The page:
Fidget Spinners: Helpful toy or annoying distraction?
SPOKANE, Wash. — It’s the toy taking the classroom by storm. Kids love ‘Fidget Spinners’ but some school districts have banned the toys- saying they’re disrupting the learning environment.
Fidget Spinners and Fidget Cubes are the latest in a series of toys/tools (think Rubik’s cube or worry stones) geared toward helping the user focus, or calm themselves down.
For kids like Braylon Church, it’s more than just a toy.
Like some kids his age, the Post Falls 11-year-old thinks school is boring. But, for him, it’s a different kind of boring. When he was in third grade, Braylon was diagnosed with ADHD.
I honestly don’t know that much about it, but, it’s hard for me to stop moving,” Braylon said. “In class when I’m sitting there I kick my feet,” he said.
He kicked his feet so much, his mom Lisa said he wore down pair after pair of shoes. Now, he has a Fidget Spinner this week- and loves it.
“The one that’s really popular is the spinner toy. Kids are really fascinated with that one,” said Kevin Waite at Frontier Behavioral Health.
One of Waite’s clients introduced him to the fidget toys. He uses them to help kids work through tough emotions.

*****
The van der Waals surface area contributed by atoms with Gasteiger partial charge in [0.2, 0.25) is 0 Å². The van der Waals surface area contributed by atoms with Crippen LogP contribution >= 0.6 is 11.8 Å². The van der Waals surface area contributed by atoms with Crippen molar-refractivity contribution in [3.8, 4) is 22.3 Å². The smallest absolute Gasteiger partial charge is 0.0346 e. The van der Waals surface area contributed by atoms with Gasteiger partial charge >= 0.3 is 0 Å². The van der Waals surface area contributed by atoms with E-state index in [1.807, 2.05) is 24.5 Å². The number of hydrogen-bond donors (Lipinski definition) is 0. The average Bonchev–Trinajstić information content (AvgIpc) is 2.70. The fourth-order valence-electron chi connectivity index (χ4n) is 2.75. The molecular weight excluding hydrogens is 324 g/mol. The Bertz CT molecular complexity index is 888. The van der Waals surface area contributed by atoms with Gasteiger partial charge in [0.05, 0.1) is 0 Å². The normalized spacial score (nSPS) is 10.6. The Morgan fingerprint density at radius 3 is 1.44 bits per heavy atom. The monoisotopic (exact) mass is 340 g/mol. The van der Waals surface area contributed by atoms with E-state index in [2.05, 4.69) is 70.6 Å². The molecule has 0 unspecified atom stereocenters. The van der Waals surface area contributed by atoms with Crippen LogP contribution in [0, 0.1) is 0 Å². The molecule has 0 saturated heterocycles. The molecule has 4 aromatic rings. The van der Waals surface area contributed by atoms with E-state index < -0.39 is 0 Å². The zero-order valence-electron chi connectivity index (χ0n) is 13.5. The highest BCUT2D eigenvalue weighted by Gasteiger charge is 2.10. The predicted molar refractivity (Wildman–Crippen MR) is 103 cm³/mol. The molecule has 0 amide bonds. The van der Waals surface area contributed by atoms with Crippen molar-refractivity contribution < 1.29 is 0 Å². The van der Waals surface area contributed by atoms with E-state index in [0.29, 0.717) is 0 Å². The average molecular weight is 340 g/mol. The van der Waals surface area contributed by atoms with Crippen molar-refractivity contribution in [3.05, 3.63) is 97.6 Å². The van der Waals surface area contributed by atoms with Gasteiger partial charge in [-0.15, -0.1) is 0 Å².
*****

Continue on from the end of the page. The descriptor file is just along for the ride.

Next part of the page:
“What I really notice is they really need that ability to keep their hands busy. So once you can get them to keep their hands busy, then they can really start focusing on their thoughts,” Waite said.
“There’s research to support the use of fidgets, and the spinners are just the latest greatest that have gone mainstream with kids,” said Chris Moore with Spokane Public Schools.
Fidget spinners help kids focus that anxiety or stress or distraction- and, they’re cool.
“I can just sit there and class and go like this under my desk, and I can alternate hands and do it too when I’m writing and it just really helps me focus,” Braylon said.
But are they too cool? What happens if one kid’s helpful tool, becomes his classmate’s distraction?
Some school districts say it already has, and have closed their doors to the fidget toys.
Spokane Public Schools says they haven’t had a major problem yet.
“The line would be were it starts to interfere with that students learning environment, or the learning environment of others,”
If nearly every kid in nearly every classroom has them, it’s a possibility. But not one they hope to have to deal with.
SPS and other schools, like Braylon’s in Post Falls, have plans in place.
“They say we can have them as long as they don’t see them or hear them and if they’re under our desks. But, if they become a distraction we can’t use them anymore,” Braylon said of his teachers.
SPS actually includes the toys, or similar devices, in behavioral or success plans for some of their students.
“We absolutely need to have these in our classes for the students who have the need,” Moore said.
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